As aforementioned, the film almost immediately reveals the silhouette and out-of-focus machinations of a devil-worshipping hag in the forest. But in spite of her presence, it is the consequence of her cruelty that makes the story so demented. Eggers claims that in research for the screenplay, he studied many accounts of supposed witchcraft and deviltry from 17th century texts, and there is an air of authenticity to how the family both speaks and judges one another’s actions with all the rapidity of an overworked mule.
However, even with the hallmarks of a ghost story tailor-made for the most zealous of Puritans, there is a modern sense of dread that is building in every frame of The Witch. Life may have been innocuous and simple for America’s first settlers, but the film also hints at an unspoken repression that is as corrosive to the soul as most paranormal afflictions. With the family implicitly terrified of the dawning self-awareness and potential sexuality of their oldest daughter—as well as the earliest intimations that their sweet son Caleb is having impure thoughts—William and Katherine are as equally wary of Thomasin as they are of the possibility of something worse in the woods.
The result is a film that embraces the supernatural perversions of New England phobias while uncomfortably depicting their more likely real world consequences since Thomasin is entirely oppressed throughout the film by suspicion for more than just her potential predilection for the dark arts. The film is both embracing and condemning the Puritan lifestyle, which might be more hideous than whatever true form the witch can take.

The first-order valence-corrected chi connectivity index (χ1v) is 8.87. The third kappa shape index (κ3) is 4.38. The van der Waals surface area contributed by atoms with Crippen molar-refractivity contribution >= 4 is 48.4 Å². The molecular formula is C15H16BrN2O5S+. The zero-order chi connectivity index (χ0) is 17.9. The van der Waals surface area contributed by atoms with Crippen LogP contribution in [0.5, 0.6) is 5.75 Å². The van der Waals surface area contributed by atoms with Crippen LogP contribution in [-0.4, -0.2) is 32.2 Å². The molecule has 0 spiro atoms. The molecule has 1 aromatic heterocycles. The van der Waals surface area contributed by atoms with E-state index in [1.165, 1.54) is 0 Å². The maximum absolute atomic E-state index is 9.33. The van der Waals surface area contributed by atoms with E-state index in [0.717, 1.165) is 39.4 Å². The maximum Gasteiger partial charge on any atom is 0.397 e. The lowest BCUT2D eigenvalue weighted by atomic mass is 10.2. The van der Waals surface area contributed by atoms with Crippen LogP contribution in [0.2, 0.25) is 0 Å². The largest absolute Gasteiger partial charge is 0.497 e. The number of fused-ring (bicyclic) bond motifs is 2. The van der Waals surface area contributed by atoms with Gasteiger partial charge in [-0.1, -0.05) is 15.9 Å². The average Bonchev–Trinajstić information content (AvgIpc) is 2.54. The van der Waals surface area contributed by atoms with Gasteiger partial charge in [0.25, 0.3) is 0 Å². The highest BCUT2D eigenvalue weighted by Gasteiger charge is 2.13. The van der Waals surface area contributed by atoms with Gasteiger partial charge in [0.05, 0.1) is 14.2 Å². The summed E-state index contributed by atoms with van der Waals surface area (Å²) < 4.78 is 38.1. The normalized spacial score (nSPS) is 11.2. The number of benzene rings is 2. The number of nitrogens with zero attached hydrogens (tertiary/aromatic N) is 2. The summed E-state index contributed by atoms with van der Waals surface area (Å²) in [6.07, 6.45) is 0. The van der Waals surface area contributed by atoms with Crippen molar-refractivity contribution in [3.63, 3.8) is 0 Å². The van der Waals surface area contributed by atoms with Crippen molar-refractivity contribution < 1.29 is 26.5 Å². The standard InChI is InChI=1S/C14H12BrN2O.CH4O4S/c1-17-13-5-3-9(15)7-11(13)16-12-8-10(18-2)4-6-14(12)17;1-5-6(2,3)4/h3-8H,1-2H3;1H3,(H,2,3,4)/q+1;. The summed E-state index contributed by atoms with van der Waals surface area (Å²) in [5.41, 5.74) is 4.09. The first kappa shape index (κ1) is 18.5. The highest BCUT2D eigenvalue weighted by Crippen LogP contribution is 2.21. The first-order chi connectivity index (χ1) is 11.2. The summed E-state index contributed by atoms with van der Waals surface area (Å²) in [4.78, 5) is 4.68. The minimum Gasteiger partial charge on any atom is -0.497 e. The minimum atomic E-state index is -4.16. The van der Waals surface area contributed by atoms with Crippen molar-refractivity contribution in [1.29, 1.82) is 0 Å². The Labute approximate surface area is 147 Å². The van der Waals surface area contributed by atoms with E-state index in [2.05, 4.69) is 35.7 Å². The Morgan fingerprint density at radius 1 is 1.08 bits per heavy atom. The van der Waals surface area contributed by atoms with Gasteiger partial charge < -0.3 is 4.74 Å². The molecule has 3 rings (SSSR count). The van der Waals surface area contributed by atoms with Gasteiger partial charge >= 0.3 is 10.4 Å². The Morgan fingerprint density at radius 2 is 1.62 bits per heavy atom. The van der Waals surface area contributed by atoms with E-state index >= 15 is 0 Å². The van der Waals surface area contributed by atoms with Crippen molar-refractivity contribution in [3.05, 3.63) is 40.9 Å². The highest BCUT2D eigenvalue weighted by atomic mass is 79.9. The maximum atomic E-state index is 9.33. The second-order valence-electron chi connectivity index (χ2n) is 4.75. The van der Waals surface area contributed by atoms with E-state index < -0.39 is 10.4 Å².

In these moments, Anya Taylor-Joy is particularly good at conveying the exasperation and devastation of a daughter who feels her family’s disdain because of the virtues of her age and gender. All of the older actors do very well (and young Scrimshaw also holds his own as Caleb), but Taylor-Joy travels the longest path in this strange tale, carrying the audience into a remarkably believable kind of darkness. Ralph Ineson is also superb as a pious man with too much unconfessed narcissism to admit his piling hypocrisies.
And rest assured that within much of this domestic drama, there are grueling moments of unspoken horror, particularly when the film creeps toward its third act. The film’s pace will undoubtedly be an issue for some viewers since the terror comes neither from jump scares nor any real amount of bloodletting. Rather, the experience feeds off the insidious and omnipresent sensation that there is something wrong with this farm and that doom is always just a few paces off-screen. Ultimately, what makes The Witch so chilling is that while in its thrall, the movie carefully strips you of modern sensibilities, pulling you into a world without irony or awareness.
And as the third act surrenders to that blackest magic, hurdling audiences into a kind of Puritan fever dream, the palpable dread that you’re partaking in something truly wicked will grab hold of you as sure as hellfire.